An experienced apiarist has admitted feeling “helpless” as an invasive insect species keeps wiping out bees across Europe.
Ralf Janotta heads the Nordpfalz Association of Beekeepers in the town of Obermoschel, Rhineland-Palatinate, southwestern Germany.
Considering the Asian hornet’s (Vespa velutina) vigorous attacks on honeybee colonies, he told broadcaster SWR: “You do feel a bit helpless.”
Ralf said he is currently unsure about how to properly protect his hives.
He pointed out: “The insects are building swarms before launching their assaults.”
Ralf explained that this differentiated the predatory species from the European hornet (Vespa crabro). He added that the invasive insect is capable of flying backwards.
The beekeepers union head told the SWR Asian hornets would “intimidate” honeybee colonies over a long period of time. The pollinators would then abstain from leaving the hive at all.
He claimed: “You’d do the same if there was someone at your door who threatens to murder you.”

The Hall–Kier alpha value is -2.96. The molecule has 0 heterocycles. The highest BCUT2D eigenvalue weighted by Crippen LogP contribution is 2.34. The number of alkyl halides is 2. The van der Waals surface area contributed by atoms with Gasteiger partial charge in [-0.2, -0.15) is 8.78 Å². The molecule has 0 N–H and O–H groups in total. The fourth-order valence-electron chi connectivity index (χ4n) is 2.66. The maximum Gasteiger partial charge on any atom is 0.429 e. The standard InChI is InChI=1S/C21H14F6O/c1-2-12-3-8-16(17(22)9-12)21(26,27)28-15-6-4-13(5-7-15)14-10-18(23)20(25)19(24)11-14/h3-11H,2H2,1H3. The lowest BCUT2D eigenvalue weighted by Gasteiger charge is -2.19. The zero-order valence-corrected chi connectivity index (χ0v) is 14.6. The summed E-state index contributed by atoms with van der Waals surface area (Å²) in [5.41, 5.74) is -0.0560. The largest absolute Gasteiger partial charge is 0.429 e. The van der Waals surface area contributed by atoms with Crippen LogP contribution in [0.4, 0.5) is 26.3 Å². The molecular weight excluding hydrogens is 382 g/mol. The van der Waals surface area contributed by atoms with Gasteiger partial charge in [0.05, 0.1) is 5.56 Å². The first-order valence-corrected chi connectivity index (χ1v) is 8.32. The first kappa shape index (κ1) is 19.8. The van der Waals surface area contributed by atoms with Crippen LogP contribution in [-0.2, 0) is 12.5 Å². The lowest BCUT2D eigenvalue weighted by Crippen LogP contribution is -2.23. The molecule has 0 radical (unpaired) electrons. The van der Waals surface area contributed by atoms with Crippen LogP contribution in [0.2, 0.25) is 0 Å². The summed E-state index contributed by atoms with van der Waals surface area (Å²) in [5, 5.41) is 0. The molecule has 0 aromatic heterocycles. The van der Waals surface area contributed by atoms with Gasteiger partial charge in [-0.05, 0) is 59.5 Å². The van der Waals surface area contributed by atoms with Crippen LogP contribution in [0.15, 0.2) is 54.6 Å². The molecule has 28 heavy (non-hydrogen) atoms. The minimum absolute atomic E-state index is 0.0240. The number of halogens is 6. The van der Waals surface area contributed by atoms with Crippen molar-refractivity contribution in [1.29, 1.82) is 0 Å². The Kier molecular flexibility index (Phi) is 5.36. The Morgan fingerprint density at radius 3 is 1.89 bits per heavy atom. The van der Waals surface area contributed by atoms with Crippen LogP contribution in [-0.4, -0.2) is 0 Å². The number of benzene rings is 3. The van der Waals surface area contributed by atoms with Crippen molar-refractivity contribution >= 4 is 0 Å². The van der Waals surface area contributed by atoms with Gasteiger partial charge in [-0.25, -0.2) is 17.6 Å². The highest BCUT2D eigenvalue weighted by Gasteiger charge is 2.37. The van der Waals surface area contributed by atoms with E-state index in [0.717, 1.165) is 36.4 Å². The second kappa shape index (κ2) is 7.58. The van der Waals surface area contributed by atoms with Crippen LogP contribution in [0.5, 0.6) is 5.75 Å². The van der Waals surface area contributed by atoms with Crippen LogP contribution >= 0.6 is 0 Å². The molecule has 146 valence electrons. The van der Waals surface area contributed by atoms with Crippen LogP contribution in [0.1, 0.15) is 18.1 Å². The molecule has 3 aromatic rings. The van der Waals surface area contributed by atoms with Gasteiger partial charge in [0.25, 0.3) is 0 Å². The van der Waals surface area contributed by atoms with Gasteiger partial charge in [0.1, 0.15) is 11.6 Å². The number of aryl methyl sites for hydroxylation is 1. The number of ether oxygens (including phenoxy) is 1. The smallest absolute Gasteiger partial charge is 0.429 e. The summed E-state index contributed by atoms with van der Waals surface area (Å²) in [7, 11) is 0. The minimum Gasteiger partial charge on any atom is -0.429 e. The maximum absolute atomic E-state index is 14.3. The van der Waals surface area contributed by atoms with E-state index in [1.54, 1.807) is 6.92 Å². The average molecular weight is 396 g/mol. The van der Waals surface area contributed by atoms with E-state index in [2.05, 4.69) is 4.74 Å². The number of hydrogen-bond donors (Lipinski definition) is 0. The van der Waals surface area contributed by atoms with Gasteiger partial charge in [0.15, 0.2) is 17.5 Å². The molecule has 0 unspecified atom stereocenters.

A siege by Asian hornets often also leads to a reduction of honey stocks and colony figures. The aggressive hornet species would invade the hive to kill all bees and eat their honey, he added.
Ralf explained that honeybee colonies are capable of protecting themselves against domestic hornets but stand no chance when being targeted by Asian hornets.
Ralf concluded: “There are just two options for bees – starving to death or being eaten up by an Asian hornet.”
The first report about Asian hornets in Europe dates back to 2004 when the insect emerged in southeastern France.
The insect – which is smaller than both the European hornet (Vespa crabro) and the Asian giant hornet (Vespa mandarinia) – is indigenous to Southeast Asia.
The body of an Asian hornet queen measures around 30 millimetres while worker members of a colony reach a body length of approximately 20 millimetres.
Dozens of Asian hornet nests have been removed by experts in France and southwestern Germany in the past few years.